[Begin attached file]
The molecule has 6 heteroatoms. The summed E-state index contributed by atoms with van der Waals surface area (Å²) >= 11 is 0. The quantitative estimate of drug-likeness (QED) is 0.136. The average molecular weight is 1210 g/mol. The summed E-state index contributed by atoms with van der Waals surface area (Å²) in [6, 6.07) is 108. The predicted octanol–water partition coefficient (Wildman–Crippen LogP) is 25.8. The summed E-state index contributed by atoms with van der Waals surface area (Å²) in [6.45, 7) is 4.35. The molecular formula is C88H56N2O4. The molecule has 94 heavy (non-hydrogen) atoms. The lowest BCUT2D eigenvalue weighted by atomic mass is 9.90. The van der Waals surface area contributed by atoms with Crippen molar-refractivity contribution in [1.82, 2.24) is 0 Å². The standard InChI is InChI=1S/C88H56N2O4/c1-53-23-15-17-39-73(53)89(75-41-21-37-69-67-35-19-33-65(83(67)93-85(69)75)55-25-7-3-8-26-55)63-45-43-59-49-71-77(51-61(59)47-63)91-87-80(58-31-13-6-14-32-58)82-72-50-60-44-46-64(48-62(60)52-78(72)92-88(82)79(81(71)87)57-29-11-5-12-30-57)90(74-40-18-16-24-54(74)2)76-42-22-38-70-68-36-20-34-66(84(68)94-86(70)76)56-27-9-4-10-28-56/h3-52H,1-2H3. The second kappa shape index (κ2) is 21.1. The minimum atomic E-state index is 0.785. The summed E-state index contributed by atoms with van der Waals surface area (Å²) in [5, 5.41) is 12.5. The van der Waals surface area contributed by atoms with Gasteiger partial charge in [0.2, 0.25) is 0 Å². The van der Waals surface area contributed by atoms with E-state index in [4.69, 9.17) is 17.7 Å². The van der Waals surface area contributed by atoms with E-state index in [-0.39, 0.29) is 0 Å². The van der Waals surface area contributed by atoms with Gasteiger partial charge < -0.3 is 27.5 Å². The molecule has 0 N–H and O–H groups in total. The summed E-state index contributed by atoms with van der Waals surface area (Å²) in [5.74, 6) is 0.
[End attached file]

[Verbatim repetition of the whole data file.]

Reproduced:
The molecule has 6 heteroatoms. The summed E-state index contributed by atoms with van der Waals surface area (Å²) >= 11 is 0. The quantitative estimate of drug-likeness (QED) is 0.136. The average molecular weight is 1210 g/mol. The summed E-state index contributed by atoms with van der Waals surface area (Å²) in [6, 6.07) is 108. The predicted octanol–water partition coefficient (Wildman–Crippen LogP) is 25.8. The summed E-state index contributed by atoms with van der Waals surface area (Å²) in [6.45, 7) is 4.35. The molecular formula is C88H56N2O4. The molecule has 94 heavy (non-hydrogen) atoms. The lowest BCUT2D eigenvalue weighted by atomic mass is 9.90. The van der Waals surface area contributed by atoms with Crippen molar-refractivity contribution in [1.82, 2.24) is 0 Å². The standard InChI is InChI=1S/C88H56N2O4/c1-53-23-15-17-39-73(53)89(75-41-21-37-69-67-35-19-33-65(83(67)93-85(69)75)55-25-7-3-8-26-55)63-45-43-59-49-71-77(51-61(59)47-63)91-87-80(58-31-13-6-14-32-58)82-72-50-60-44-46-64(48-62(60)52-78(72)92-88(82)79(81(71)87)57-29-11-5-12-30-57)90(74-40-18-16-24-54(74)2)76-42-22-38-70-68-36-20-34-66(84(68)94-86(70)76)56-27-9-4-10-28-56/h3-52H,1-2H3. The second kappa shape index (κ2) is 21.1. The minimum atomic E-state index is 0.785. The summed E-state index contributed by atoms with van der Waals surface area (Å²) in [5, 5.41) is 12.5. The van der Waals surface area contributed by atoms with Gasteiger partial charge in [0.2, 0.25) is 0 Å². The van der Waals surface area contributed by atoms with E-state index in [4.69, 9.17) is 17.7 Å². The van der Waals surface area contributed by atoms with E-state index in [-0.39, 0.29) is 0 Å². The van der Waals surface area contributed by atoms with Gasteiger partial charge < -0.3 is 27.5 Å². The molecule has 0 N–H and O–H groups in total. The summed E-state index contributed by atoms with van der Waals surface area (Å²) in [5.74, 6) is 0.